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May 22



In Brief




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Currents--University of Rochester newspaper

In Brief

Parrish exhibit shatters records

The Memorial Art Gallery's Maxfield Parrish, 1870-1966 exhibition has shattered MAG's attendance records and brought its membership level to an all-time high.

Already the largest and most expensive exhibition ever mounted by the gallery, the Parrish show proved to be a hit with visitors as well. In 10 weeks the exhibition attracted 61,026 visitors, almost four times the average attendance for MAG exhibitions over the past 12 years and nearly double that of the previous record holders. Of the visitors who came to the Parrish exhibit, 24 percent were from outside the Rochester metro area, including 9 percent from out of state, and 25 percent were visiting the gallery for the first time or hadn't visited for over 10 years.

The exhibition also was a success in gaining 2,290 members, bringing the total membership to an all-time high of 10,333--one of the highest per-capita memberships of any art museum in the country.

The show, the first-ever critical retrospective of Parrish's work, ends its national tour at the Brooklyn Museum of Art, where it will be on view from Friday, May 26, through Sunday, August 6.

Conformal grinders work wonders

Machines that can grind ultra-precise optics into shapes once considered prohibitively expensive are now a reality, thanks to researchers at the University's Center for Optics Manufacturing. Until the creation of the new machines, called conformal grinders, ultra-precise optics had to be ground to a spherical shape that severely limited where the glass could be used. Airplane sensors, for instance, might work best in a wing, but have traditionally been placed in the fuselage because the glass dome that houses them doesn't conform to the shape of a wing. A conformal grinder, however, can cut glass to match the wing's contours.

Working with Raytheon, Boeing, Rochester Photonics Corp., the Defense Advanced Research Projects Agency, and others, the researchers at COM designed a computer-controlled grinder that's the first ever capable of producing precision optical components of almost any shape. This has relevance not only for aircraft, but also for surgical endoscopes that see beneath the skin, components of NASA's space plane, or any commercial application that might demand a sleek new shape that couldn't be manufactured in the past. The prototype machine was constructed by Nanotechnology Systems of Keene, N.H., and is undergoing testing at the Rochester center.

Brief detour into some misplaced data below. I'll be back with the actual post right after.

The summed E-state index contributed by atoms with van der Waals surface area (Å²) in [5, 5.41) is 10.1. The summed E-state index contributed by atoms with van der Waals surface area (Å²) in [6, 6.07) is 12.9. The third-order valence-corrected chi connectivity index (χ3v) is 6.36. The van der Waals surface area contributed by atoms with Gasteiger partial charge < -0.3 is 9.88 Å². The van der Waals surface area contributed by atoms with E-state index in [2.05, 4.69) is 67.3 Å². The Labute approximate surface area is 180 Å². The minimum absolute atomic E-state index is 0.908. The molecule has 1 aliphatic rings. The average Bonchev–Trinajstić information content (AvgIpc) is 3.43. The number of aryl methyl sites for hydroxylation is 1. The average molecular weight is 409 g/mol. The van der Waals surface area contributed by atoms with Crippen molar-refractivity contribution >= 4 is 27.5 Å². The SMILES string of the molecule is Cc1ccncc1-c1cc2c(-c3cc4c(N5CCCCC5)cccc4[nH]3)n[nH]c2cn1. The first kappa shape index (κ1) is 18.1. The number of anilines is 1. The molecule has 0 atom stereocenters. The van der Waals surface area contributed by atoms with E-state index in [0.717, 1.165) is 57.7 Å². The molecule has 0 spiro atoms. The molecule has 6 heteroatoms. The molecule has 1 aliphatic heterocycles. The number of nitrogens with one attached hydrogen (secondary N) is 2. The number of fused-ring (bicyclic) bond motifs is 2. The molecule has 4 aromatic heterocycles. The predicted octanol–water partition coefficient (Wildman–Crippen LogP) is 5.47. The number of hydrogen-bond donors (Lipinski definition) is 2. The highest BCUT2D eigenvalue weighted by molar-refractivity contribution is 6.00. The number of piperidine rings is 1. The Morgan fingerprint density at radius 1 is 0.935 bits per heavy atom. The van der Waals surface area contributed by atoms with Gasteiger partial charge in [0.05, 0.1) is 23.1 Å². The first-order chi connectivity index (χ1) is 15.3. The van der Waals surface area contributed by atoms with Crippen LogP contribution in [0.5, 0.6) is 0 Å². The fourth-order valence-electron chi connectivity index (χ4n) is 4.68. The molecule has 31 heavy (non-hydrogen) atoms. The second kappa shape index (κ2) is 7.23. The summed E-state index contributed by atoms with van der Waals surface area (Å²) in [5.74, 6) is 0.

"Usually optics have spherical shapes that don't fit the curve of what they're mounted to," said Harvey Pollicove, director of COM. "You always end up with a bulge in the fuselage where sensors are housed. The new shapes will give engineers remarkable freedom to design--which they'll exploit in no time. Look at what happened with car headlights. Once a way was found to design headlights that conformed to a car body's shape, auto designers made headlights in every shape imaginable. Now that we've removed the shape restrictions on highly accurate optics, who knows what we'll build with them down the road?"

Rev. Frank Snow memorialized

Photo by Helen Raynes Staley

Rev. Frank Snow, who served as University Protestant chaplain from 1972 to 1991, was memorialized on May 21 at the River Campus Interfaith Chapel in a celebration of his life and ministry.

According to Rev. Greg Osterberg, the current Protestant chaplain, "Snow's ministry blended a strong commitment to pastoral care of students and staff, with a passion for social justice informed by faith." Known for his personable style in caring for students, Snow served as mentor to many who would go on themselves to serve in ministry or in humanitarian work. He also worked for civil rights and voter registration in the South during the 1960s; served as a human-rights observer at the Attica prison uprising, and during the wars in Nicaragua and El Salvador; and was a founding member of the EcoJustice Project and the Peace and Justice Education Committee.